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Aosta Valley: gateway to the Via Francigena in Italy

On passing over the Great St Bernard Pass, the Aosta Valley brings the Via Francigena into Italy: 5 not to be missed places amidst traditional villages and Roman remains.



Once an ancient pilgrimage route to Rome and the Holy Land in the name of inner awareness, today the Via Francigena is also an excellent idea for slow, green tourism to become one with yourself again: 5 exemplifying places to find the right spirit and excellent well-being.

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Roman Aosta

Aosta - the capital of the region - still preserves considerable testimony of its lengthy domination under the ancient Romans, who gave it the name of Augusta Praetoria. Special mention can be given to the Arch of Augustus, the Porta Praetoria (once the main entrance to the city although originally there were four), the ruins of the theatre and the amphitheatre, and the Forensic Cryptoporticus - part of the ancient Roman forum still perfectly preserved underneath the Cathedral.

Aosta

Via Francigena

 

The Great St Bernard Pass


The valley is dotted with tiny, fairy-tale villages that still retain their original structures and grey stone houses decorated with fresh, colourful flowers. Among many others, don't miss Saint-Rhémy-en-Bosses, Saint-Léonard, Saint-Oyen, Etroubles and Echevennoz, with the characteristic "rus", ancient small, artificial canals that irrigated crops in the fields. Nor should you overlook the Museum of the Great St Bernard Hospice, with the adjacent kennels where St Bernard dogs are bred.

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Great Saint Bernard Pass

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The Roman bridge at Pont-Saint-Martin

 




The imposing, monumental Roman bridge in the village crosses the Lys mountain torrent and still preserves the ancient stone paving slabs dating from I century B.C. The statue of the Madonna della Guardia at its feet points to the sanctuary where Martino lived - the hermit who, according to local legend, outwitted a pact with the devil, thereby giving the bridge its name. This is where the Via Francigena truly starts.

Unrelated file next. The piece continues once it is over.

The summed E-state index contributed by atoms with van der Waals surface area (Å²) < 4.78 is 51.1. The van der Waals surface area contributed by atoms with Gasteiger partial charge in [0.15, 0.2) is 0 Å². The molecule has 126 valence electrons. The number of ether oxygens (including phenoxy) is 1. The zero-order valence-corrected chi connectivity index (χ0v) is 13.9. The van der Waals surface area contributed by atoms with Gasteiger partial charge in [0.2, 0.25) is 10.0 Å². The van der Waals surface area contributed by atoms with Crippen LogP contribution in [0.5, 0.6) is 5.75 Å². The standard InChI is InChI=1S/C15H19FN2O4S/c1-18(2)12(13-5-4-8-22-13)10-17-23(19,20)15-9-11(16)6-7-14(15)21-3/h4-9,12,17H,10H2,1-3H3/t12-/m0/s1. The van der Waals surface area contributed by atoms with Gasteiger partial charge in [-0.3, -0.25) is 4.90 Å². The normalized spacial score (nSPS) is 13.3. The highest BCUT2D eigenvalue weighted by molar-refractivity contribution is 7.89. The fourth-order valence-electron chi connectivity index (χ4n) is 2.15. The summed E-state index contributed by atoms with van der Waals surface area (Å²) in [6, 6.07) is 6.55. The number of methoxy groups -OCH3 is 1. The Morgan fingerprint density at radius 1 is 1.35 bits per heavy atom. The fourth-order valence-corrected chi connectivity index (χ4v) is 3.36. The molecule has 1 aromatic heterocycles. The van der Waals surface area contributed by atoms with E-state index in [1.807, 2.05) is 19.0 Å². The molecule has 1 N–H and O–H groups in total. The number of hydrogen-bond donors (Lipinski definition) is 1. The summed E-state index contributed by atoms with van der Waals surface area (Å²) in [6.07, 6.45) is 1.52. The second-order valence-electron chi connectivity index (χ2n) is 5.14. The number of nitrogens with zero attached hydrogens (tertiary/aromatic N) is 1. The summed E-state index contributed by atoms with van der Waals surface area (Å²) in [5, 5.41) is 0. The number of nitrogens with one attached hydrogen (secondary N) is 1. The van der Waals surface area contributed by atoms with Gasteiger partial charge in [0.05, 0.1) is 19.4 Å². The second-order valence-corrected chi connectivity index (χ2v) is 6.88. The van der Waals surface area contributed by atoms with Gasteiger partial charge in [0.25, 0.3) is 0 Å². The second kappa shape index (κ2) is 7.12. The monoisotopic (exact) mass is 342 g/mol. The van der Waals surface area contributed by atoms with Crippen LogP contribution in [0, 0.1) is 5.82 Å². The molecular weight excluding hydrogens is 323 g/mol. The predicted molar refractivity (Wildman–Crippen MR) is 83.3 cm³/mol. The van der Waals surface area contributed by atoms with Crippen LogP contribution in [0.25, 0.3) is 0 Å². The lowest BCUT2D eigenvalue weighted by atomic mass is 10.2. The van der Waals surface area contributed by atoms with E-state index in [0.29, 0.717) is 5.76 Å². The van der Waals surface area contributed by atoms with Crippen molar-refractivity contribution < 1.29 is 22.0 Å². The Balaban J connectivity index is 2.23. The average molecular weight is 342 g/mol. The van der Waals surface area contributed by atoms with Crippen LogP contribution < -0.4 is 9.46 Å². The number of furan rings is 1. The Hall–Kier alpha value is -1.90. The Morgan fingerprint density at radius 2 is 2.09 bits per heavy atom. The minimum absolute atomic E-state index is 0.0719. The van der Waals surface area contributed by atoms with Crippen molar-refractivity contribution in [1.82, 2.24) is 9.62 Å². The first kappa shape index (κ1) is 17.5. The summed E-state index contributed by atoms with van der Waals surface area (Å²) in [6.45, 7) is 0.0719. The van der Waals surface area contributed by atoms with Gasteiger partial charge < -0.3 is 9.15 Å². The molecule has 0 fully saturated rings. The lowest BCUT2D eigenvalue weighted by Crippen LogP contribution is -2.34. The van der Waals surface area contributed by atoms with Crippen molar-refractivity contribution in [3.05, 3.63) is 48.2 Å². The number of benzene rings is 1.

Roman bridge

Via Francigena

 

The Fort of Bard

The monumental Fort of Bard complex dominates the delightful village from above and, just like the village itself, has remained practically intact since its original construction. It is home to the Museum of Fortifications and Borders, the Museum of the Alps, the grim Prisons and a multimedia itinerary outlining the history of the fortress. Educational workshops and temporary exhibitions are also organized, turning it simultaneously into an historical and modern cultural attraction.

Museum Fort of Bard

Via Francigena

 

The stretch of Roman road to Donnas

 

The stretch of the Roman Gallic Road entering the town of Donnas is particularly interesting: it was cut into the rock by the ancient Romans for more than 200 metres in length and involved a distinctly avant-garde technique. In the Middle Ages, it was the entrance gate to the village through an arch standing 4 metres high which was closed at night. A little further on, a milestone still carved into the rock indicates the distance from Augusta Praetoria, the ancient Aosta.

The Roman road to the Gauls and its arch

Via Francigena

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The Via Francigena in Aosta Valley